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MUNICH

One person killed and several injured in train collision near Munich

One person was killed and around 18 people were injured - five of them seriously - on Monday when two commuter trains collided near Munich in southern Germany, police said.

The scene near Ebenhausen-Schäftlarn station, in the Munich district, on Tuesday morning
The scene near Ebenhausen-Schäftlarn station, in the Munich district, on Tuesday morning. Photo: picture alliance/dpa | Matthias Balk

A 24-year-old passenger died in the crash, a spokesperson for Munich police said late on Monday. 

At least 18 people were injured – five of them seriously. They were rushed to hospital. 

The two train drivers are among those who are seriously injured, reported Bavarian broadcaster BR24. Around 25 passengers from the two S-Bahn trains were treated as outpatients. A total of 95 people were in the carriages at the time of the collision. 

The cause of the crash, which happened at around 4.40pm, is not yet clear.

The extent of the damage can be seen following the crash. Photo: picture alliance/dpa | Matthias Balk

Images in local media showed passengers standing next to the track after the collision, with partially derailed carriages visible.

“One person died and there are injured people – in the double-digit range,” a Munich police spokesman told AFP

 Another 14 people were injured, a police spokeswoman told AFP.

The crash occurred near the S-Bahn urban rail station of Ebenhausen-Schäftlarn, southwest of Munich, with the two commuter trains apparently slamming into each other head-on.

 More than 200 rescue workers and police were at the scene by the early evening, the police spokesman said.

One injured person was initially trapped inside a carriage but was later freed, he added.

A crane is in use at the scene of the accident.

A crane at the scene of the accident. Photo: picture alliance/dpa | Matthias Balk

Germany’s top-selling Bild newspaper had earlier reported that a train driver was trapped in the mangled wreckage.

The stretch of track in Germany’s Bavaria region was closed off after the incident, with rail replacement bus services running.

Rescue teams at the scene on Monday. Photo: picture alliance/dpa | Matthias Balk

Passengers on board the trains told the Merkur newspaper that they felt a loud bang and were thrown forward.

German rail operator Deutsche Bahn said the relevant authorities had opened an investigation.

“No assessment can be made about the cause of the accident at this moment,” it said in a statement.

“Our deepest sympathies go out to the relatives of the victim of the accident. We wish the injured a speedy and full recovery,” added Heiko Büttner, head of S-Bahn Munich.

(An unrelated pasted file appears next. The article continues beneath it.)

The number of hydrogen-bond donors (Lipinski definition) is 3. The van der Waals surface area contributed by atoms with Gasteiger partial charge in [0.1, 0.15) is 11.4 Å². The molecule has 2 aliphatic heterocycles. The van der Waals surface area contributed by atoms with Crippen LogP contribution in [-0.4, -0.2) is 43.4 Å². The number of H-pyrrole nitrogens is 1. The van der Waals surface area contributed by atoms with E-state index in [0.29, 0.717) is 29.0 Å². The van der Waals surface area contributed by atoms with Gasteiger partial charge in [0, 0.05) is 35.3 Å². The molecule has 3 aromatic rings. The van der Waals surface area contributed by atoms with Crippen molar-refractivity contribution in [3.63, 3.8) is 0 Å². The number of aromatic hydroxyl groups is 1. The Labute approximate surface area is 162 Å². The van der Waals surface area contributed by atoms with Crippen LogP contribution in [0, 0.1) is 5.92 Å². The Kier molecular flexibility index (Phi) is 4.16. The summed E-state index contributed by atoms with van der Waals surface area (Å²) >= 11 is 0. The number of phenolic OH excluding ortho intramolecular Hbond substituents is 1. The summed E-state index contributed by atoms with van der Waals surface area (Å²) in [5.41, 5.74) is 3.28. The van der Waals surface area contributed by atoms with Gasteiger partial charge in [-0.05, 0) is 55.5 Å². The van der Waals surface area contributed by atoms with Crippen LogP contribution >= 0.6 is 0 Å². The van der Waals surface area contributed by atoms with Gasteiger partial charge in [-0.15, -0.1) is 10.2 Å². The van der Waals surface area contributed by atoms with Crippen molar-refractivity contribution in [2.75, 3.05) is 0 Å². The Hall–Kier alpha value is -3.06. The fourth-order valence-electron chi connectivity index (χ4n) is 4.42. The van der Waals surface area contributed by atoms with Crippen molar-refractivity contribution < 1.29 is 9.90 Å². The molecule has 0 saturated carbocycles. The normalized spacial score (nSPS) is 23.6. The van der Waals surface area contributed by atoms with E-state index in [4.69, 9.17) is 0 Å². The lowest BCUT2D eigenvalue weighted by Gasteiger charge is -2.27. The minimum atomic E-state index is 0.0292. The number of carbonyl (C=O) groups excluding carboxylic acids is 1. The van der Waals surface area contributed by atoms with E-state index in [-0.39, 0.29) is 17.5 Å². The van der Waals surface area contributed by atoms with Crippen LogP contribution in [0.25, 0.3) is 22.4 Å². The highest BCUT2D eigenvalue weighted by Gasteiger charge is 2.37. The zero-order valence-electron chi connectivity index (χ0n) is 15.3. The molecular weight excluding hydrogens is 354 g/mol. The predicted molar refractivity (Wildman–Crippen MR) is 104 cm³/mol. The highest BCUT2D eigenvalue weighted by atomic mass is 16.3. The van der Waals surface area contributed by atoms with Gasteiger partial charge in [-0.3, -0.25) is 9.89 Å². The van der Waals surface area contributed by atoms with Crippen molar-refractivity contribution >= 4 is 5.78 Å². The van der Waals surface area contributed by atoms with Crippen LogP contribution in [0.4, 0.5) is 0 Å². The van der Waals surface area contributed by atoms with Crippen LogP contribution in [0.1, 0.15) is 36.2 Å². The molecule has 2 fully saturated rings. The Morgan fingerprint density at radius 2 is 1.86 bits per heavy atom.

Bavarian premier Markus Söder expressed dismay at the “terrible news” and thanked the rescue workers for their “quick action”.

According to local radio, two S-Bahn trains nearly collided in the same area last August, but both drivers were able to brake in time.

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CRIME

Nurse jailed for life over German insulin murders

A Polish healthcare worker was sentenced to life in prison in Germany on Tuesday for killing at least three people with insulin, in a case that recalls that of serial killer nurse Niels Högel.

Nurse jailed for life over German insulin murders
The defendant in court on Tuesday. Photo: DPA

The defendant, named by prosecutors as Grzegorz Stanislaw W., 38, was handed the highest possible sentence in Germany by a court in Munich and will likely spend the rest of his life behind bars.

He was initially accused of six murders, but the court could not find enough evidence to convict him for three of them.

He was however also found guilty of attempted murder in two cases, as well as dangerous bodily injury and stealing from his victims.

Judge Elisabeth Ehrl said many of Grzegorz Stanislaw W.'s patients and their families had been suspicious of him, with one elderly man threatening to jump out of the window if the man came near him.

“Maria, he is the devil,” one of the murder victims told his housekeeper shortly before his death.

But the court heard that although hesitant about keeping him in their employ, the families were forced to keep him on due to the urgency of their needs.

Grzegorz Stanislaw W. had refused to speak during the trial, but apologised on Tuesday to the victims' relatives and expressed regret. “What I did was very brutal and remains brutal,” he said.

Prosecutors accused him of injecting his patients with insulin, which can be lethal in large doses, and then robbing them.

He had access to the drug because he had diabetes.

He visited the homes of at least 69 patients in several German cities from Bavaria in the south to Hanover in the north between April 2017 and February 2018.

Prosecutors said he hated his job and committed one of the murders in order to avoid being sacked.

The court also heard that he had been convicted of fraud in Poland and was in prison between 2008 and 2014.

The case has brought back memories of Niels Högel, a German nurse sentenced to life in prison last year for murdering 85 patients.

Högel, believed to be Germany's most prolific serial killer, murdered patients with lethal injections between 2000 and 2005, before he was eventually caught in the act.

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